In terms of “gameplay,” there’s not much else to do outside of fighting, but the true appeal of the game comes from the writing. In each of the game’s four environments, from a quiet cul-de-sac to the aptly named “Hobo Alley,” virtually every single object you see has a custom written Penny Arcade-style description. In fact, the entire script was written by Jerry Holkins himself, and is filled with his distinctive style of wordplay, including several new words like Urinologist (someone who studies the effect of pee on objects), Apocalyptics (what Tycho’s college degree is in), and Strengthium (the key ingredient to strength potions). Unlike some games that lazily give you the same “I can’t use that” message a hundred times over, PAA:OtR-SPoD:E1 contains hardly any repeated text. For example, every single one of the 14 crabs scattered throughout the Boardwalk environment has its own description—not because they’re useful to the story or the game, but just because it’s fun.

While there’s no shortage of things to look at as you explore the game, your interaction with the world is limited. You do have an inventory, but it’s only accessible back at the Startling Developments office (which you can warp to at any time), and consists generally of either quest items you give to/receive from NPCs in your explorations, or clues to the Fruit F***er mystery you can show to Tycho’s genius niece Anne. There isn’t anything you could really call a puzzle, though there are times when you won’t know precisely where to go to find something, or exactly what object you need to acquire to meet someone’s needs, but the number of environments are limited enough that you’ll never spend more than ten minutes “stuck” on any particular task. On the other hand, there are plenty of dialogue trees, which usually give you the option of either agreeing or disagreeing with the person you’re speaking with. As everyone you meet is by and large dishing out some straight-up crazy talk, either choice tends to be very funny.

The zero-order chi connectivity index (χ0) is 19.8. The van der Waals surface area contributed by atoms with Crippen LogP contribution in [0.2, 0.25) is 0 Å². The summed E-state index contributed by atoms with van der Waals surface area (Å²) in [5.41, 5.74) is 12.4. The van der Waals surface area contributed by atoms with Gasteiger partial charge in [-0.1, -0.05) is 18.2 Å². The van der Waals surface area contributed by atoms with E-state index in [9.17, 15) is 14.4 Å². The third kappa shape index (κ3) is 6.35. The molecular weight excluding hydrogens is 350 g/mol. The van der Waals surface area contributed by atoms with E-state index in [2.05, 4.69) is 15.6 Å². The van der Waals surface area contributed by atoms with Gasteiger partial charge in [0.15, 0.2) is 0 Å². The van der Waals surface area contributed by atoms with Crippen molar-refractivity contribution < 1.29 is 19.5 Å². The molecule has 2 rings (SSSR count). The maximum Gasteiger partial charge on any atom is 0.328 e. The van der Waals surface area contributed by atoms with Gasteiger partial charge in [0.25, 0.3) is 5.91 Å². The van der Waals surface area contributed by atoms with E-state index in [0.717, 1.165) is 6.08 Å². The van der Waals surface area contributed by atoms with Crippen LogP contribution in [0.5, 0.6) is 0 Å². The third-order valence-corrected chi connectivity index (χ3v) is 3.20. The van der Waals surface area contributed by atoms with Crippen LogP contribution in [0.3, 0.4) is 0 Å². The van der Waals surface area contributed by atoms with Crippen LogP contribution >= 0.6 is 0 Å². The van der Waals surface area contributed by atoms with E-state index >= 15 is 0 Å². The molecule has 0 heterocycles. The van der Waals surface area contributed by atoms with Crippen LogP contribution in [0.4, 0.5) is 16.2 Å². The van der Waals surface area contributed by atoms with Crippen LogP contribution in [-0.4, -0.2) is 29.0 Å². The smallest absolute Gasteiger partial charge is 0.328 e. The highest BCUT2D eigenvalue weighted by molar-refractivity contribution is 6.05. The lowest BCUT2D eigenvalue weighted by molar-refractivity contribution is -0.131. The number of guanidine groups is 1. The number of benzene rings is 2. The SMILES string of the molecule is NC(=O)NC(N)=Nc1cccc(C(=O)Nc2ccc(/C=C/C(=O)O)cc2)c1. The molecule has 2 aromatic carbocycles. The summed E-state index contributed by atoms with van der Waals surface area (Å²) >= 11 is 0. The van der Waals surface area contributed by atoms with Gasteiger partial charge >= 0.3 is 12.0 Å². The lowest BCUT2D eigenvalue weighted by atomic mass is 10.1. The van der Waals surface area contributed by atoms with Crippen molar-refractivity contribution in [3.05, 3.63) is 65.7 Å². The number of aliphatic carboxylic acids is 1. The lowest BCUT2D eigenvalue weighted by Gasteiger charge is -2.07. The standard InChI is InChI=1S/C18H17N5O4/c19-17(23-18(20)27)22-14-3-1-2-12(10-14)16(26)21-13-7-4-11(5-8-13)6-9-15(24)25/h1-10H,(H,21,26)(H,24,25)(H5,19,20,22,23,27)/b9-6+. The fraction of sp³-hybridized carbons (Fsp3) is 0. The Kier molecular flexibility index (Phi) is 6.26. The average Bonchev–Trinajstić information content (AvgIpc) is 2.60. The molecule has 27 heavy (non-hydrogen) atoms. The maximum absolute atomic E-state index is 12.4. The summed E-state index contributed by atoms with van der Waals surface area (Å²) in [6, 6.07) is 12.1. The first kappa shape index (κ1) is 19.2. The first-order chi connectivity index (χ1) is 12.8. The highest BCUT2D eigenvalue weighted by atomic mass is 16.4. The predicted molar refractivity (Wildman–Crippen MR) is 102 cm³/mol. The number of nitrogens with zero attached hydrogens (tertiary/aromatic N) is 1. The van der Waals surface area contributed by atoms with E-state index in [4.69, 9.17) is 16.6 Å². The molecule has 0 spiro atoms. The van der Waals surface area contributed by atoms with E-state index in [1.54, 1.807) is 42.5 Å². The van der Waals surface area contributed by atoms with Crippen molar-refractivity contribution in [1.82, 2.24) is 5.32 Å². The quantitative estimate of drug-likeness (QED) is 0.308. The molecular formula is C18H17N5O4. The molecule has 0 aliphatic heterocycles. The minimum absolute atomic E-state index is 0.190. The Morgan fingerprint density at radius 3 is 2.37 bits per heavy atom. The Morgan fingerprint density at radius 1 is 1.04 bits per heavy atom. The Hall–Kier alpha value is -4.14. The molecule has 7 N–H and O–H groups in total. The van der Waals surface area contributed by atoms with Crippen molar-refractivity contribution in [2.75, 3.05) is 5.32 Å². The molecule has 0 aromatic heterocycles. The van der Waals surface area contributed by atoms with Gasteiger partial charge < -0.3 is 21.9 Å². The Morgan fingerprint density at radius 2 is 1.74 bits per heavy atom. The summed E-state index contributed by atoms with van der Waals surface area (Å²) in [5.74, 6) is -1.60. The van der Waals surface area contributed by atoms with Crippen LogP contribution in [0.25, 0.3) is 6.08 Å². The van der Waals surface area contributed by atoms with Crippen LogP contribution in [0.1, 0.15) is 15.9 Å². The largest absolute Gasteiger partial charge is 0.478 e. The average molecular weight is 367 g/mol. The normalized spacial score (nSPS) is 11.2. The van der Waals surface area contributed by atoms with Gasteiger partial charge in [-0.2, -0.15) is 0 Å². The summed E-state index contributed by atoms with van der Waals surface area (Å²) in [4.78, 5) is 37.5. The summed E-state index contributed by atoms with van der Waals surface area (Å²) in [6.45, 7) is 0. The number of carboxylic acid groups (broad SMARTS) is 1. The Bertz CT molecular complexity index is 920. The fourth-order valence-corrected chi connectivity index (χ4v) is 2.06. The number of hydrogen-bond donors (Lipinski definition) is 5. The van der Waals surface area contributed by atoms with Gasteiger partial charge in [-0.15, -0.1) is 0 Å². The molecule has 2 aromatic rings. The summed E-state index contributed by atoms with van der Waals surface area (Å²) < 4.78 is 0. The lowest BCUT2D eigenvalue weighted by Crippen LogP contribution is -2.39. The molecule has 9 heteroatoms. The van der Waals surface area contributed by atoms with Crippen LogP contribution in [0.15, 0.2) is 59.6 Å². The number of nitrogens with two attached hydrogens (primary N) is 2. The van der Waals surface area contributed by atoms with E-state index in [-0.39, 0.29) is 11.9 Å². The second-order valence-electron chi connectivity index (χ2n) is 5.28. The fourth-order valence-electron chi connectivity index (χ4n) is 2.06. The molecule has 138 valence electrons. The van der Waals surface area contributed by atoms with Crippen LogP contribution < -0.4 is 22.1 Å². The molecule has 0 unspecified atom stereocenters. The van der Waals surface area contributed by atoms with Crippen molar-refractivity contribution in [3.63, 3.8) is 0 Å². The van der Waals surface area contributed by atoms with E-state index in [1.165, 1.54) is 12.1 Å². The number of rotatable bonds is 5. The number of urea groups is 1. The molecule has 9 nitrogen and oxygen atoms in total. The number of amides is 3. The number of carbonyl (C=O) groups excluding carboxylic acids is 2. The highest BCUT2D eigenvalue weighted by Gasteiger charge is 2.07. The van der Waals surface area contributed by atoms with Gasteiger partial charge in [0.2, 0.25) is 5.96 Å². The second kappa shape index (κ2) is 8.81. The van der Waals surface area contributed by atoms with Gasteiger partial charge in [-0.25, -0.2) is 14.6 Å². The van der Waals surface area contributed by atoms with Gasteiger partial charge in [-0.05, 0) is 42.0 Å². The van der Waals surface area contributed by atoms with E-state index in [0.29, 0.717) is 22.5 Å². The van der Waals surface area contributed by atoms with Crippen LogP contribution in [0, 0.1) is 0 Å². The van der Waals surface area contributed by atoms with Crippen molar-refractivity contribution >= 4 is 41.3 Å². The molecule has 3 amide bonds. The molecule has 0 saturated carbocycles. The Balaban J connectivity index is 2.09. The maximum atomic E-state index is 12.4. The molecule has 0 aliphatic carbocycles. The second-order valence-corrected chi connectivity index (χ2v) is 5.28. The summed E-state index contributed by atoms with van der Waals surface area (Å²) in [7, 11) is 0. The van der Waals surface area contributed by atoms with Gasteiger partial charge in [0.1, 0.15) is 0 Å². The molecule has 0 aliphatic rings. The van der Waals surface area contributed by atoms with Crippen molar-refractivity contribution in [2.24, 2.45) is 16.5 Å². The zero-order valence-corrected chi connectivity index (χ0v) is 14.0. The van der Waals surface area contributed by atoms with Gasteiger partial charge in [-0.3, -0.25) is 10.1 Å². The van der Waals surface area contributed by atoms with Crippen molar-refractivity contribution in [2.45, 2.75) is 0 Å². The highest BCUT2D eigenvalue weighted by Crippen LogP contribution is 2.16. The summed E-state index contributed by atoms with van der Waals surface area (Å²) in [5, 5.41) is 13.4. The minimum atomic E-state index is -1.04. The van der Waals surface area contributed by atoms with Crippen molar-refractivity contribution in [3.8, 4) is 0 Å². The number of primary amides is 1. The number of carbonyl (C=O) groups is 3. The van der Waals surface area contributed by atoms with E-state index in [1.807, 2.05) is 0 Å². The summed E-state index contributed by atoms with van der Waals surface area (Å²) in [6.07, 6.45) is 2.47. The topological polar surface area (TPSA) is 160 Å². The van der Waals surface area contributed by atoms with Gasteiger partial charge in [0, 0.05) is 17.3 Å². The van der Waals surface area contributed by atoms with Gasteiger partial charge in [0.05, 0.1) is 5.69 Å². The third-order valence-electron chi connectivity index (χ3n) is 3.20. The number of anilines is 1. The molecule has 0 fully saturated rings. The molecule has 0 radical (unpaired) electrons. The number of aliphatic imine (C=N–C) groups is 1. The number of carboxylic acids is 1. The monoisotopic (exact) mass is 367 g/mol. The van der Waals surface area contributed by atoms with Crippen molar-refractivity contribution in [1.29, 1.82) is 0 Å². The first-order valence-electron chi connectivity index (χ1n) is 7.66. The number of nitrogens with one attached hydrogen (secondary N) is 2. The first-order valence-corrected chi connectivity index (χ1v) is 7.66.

For all the talking heads, there’s practically no voice acting in PAA:OtR-SPoD:E1. The game is bookended by an omniscient narrator (who begs you “not to dwell on [his] mysterious identity”) who’s voiced very well, but no other character ever says a word. The creators stated they didn’t want to spoil whatever voices fans had already created in their head for Gabe and Tycho, which is understandable, but there are still plenty of original characters who would have been nice to hear from. The entire game is oddly silent, and except for a new game-themed rap song from MC Frontalot that plays over the end credits, I can’t recall any particular music or memorable sound effects. It’s a good thing the other half of the aesthetics coin, the graphics, are so strong. The animators and modelers at Hothead Games did a terrific job of emulating the Penny Arcade world, and when you compare the final product with the unlockable concept art from Mike Krahulik, it’s clear how closely they must’ve worked together in creating the gamescape.

At six to eight hours of play, it’s a fairly beefy episodic title, though the $20 price tag may shock those who are used to spending around $10 for download-only games. If you’re a fan of Penny Arcade and believe you can handle the lightweight combat, I can recommend this game to you without reservation. If you’re not familiar with Penny Arcade, then you’ll probably still get a kick out of it if you enjoyed the comedy in titles like Sam & Max or Leisure Suit Larry, plus some over-the-top violence and a few extra f-bombs. If you truly dislike Penny Arcade, then On the Rain-Slick Precipice of Darkness: Episode 1 certainly won’t change your mind. In the end, it all depends on what draws you to adventure games. If you’re primarily in it for the puzzles and epic storylines, this isn’t a good choice for you, but if, like me, you mostly look for hilarious dialogue and absurd situations, then you should brave the RPG elements and give it a shot.